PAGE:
Schneider Optics 4x4" ND 0.9, Neutral Density Professional Glass Filter.
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• Neutral Density: Schneider Neutral Density (ND) filters are designed to control exposure or depth of field under various lighting conditions without affecting color or contrast. Unlike other brands, Schneider Absorptive ND filters are a neutral gray, achieved with laboratory precision.
• Diamond cut from crystal-clear, water-white optical glass, Schneider filters are ground and polished to a precise flatness and plane-parallelism (exact parallel relationship between front and back filter surfaces). Then, to ensure perfection, this is verified by a laser interferometer. Schneider filters are then checked with a densitometer for consistent density, and tested with a spectrophotometer for proper light transmission. It's due to this ultra-high consistency, that allows cinematographers to swap like filters mid-shoot with no discernible variation in color or effect. What's more, the unprecedented purity, color saturation and repeatability of Schneider filters virtually eliminate the need for lab color timing correction.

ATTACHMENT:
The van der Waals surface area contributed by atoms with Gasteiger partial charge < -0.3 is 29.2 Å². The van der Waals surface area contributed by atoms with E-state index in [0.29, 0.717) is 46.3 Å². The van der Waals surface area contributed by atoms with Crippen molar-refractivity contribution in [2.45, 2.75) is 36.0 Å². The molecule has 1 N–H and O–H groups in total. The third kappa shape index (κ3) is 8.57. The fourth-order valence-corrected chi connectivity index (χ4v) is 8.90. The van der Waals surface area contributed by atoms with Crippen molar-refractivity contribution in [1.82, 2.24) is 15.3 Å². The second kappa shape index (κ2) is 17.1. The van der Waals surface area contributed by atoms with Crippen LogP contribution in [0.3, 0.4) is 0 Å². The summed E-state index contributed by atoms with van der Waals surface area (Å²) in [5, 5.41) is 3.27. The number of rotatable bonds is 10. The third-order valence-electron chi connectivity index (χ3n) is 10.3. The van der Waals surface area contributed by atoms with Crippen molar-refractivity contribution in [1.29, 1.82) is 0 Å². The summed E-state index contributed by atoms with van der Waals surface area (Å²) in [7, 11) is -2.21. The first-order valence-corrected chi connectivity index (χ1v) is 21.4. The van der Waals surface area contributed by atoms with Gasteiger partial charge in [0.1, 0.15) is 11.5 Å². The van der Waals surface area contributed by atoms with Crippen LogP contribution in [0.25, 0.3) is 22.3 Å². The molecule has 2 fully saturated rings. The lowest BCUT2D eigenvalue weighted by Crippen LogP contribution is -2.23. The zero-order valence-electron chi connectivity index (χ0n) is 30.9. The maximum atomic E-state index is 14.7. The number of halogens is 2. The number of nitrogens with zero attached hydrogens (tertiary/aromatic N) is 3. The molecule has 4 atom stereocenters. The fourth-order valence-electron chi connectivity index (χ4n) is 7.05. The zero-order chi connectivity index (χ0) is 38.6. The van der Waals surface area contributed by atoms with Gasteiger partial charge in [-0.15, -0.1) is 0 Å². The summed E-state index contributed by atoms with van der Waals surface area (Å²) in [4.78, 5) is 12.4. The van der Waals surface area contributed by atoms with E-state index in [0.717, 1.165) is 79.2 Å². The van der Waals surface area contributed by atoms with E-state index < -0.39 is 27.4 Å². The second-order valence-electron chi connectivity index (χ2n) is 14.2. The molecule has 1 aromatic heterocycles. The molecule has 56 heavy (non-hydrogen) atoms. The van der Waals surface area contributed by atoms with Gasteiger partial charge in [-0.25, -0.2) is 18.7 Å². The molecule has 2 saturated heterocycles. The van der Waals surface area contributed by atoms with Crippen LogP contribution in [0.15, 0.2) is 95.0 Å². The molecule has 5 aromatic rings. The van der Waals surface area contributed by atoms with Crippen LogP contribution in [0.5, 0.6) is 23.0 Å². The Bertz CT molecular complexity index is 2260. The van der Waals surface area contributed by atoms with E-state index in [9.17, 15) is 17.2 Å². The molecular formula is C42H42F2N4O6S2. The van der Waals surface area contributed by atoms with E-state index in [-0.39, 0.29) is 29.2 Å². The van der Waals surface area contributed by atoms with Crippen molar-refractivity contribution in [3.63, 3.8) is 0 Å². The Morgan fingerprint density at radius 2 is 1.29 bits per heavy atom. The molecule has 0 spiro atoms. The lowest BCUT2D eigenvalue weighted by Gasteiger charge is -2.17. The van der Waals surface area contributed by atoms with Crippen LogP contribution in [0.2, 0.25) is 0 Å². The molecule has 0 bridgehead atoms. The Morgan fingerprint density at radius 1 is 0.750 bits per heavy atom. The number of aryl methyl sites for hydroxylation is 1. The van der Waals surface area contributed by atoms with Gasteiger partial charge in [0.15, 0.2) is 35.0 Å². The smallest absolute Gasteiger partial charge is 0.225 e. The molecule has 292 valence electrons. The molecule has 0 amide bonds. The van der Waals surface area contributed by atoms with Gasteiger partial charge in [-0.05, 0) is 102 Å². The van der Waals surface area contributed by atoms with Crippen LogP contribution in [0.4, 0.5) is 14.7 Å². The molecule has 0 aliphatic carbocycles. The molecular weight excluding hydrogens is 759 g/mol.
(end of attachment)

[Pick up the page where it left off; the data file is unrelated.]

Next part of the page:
• Schneider filters stand up to the most rigorous demands on set or location. Manyfeature Schneider's specially formulated hard anti-reflective (AR) coating to resist flaking, peeling and scratching. This proprietary coating also reduces light loss and flare to less than 1% per surface, compared to untreated glass that has a light loss of 4% per surface. Schneider screw-on filters feature virtually jam-proof brass precision mounting rings, while unmounted Schneider laminated filters are protected against delamination and edge-chipping by Schneider's unique Edge Seal, which also reduces edge reflection and edge flare.
• The common perception among photographers and cinematographer's is that filters should not be used in front of long length lenses, due to the critically short depth of field of these lenses. This belief is often confirmed when poorly made glass or plastic-resin filters are placed in front of a long lens, and the degradation of the image is visible simply by looking through the viewfinder. This degradation is caused by poor quality control, low-quality glass and poor glass grinding and polishing techniques used in the manufacture of such filters. Schneider filters have no such problems, and can be used in front of even the longest lens.